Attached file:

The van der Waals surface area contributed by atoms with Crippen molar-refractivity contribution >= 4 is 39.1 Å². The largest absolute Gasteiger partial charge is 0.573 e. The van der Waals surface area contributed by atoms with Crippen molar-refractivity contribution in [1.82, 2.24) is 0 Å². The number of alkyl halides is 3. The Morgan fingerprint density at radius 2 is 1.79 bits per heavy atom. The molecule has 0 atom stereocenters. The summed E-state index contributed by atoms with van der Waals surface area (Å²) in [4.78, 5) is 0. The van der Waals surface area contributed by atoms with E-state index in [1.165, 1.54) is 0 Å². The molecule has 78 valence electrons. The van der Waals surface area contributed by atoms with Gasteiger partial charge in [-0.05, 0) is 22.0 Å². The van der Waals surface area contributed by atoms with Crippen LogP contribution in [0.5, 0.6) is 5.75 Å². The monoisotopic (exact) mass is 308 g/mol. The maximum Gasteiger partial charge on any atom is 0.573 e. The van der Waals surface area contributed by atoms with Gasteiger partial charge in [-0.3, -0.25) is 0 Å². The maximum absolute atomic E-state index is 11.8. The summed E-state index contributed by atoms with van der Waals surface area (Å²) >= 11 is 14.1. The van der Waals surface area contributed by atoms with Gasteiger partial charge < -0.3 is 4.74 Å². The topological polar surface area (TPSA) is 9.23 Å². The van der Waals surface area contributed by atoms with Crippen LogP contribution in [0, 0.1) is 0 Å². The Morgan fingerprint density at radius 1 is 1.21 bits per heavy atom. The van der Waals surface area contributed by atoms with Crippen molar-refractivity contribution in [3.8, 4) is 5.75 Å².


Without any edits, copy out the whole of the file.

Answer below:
The van der Waals surface area contributed by atoms with Crippen molar-refractivity contribution >= 4 is 39.1 Å². The largest absolute Gasteiger partial charge is 0.573 e. The van der Waals surface area contributed by atoms with Crippen molar-refractivity contribution in [1.82, 2.24) is 0 Å². The number of alkyl halides is 3. The Morgan fingerprint density at radius 2 is 1.79 bits per heavy atom. The molecule has 0 atom stereocenters. The summed E-state index contributed by atoms with van der Waals surface area (Å²) in [4.78, 5) is 0. The van der Waals surface area contributed by atoms with E-state index in [1.165, 1.54) is 0 Å². The molecule has 78 valence electrons. The van der Waals surface area contributed by atoms with Gasteiger partial charge in [-0.05, 0) is 22.0 Å². The van der Waals surface area contributed by atoms with Crippen LogP contribution in [0.5, 0.6) is 5.75 Å². The monoisotopic (exact) mass is 308 g/mol. The maximum Gasteiger partial charge on any atom is 0.573 e. The van der Waals surface area contributed by atoms with Gasteiger partial charge in [-0.3, -0.25) is 0 Å². The maximum absolute atomic E-state index is 11.8. The summed E-state index contributed by atoms with van der Waals surface area (Å²) >= 11 is 14.1. The van der Waals surface area contributed by atoms with Gasteiger partial charge < -0.3 is 4.74 Å². The topological polar surface area (TPSA) is 9.23 Å². The van der Waals surface area contributed by atoms with Crippen LogP contribution in [0, 0.1) is 0 Å². The Morgan fingerprint density at radius 1 is 1.21 bits per heavy atom. The van der Waals surface area contributed by atoms with Crippen molar-refractivity contribution in [3.8, 4) is 5.75 Å².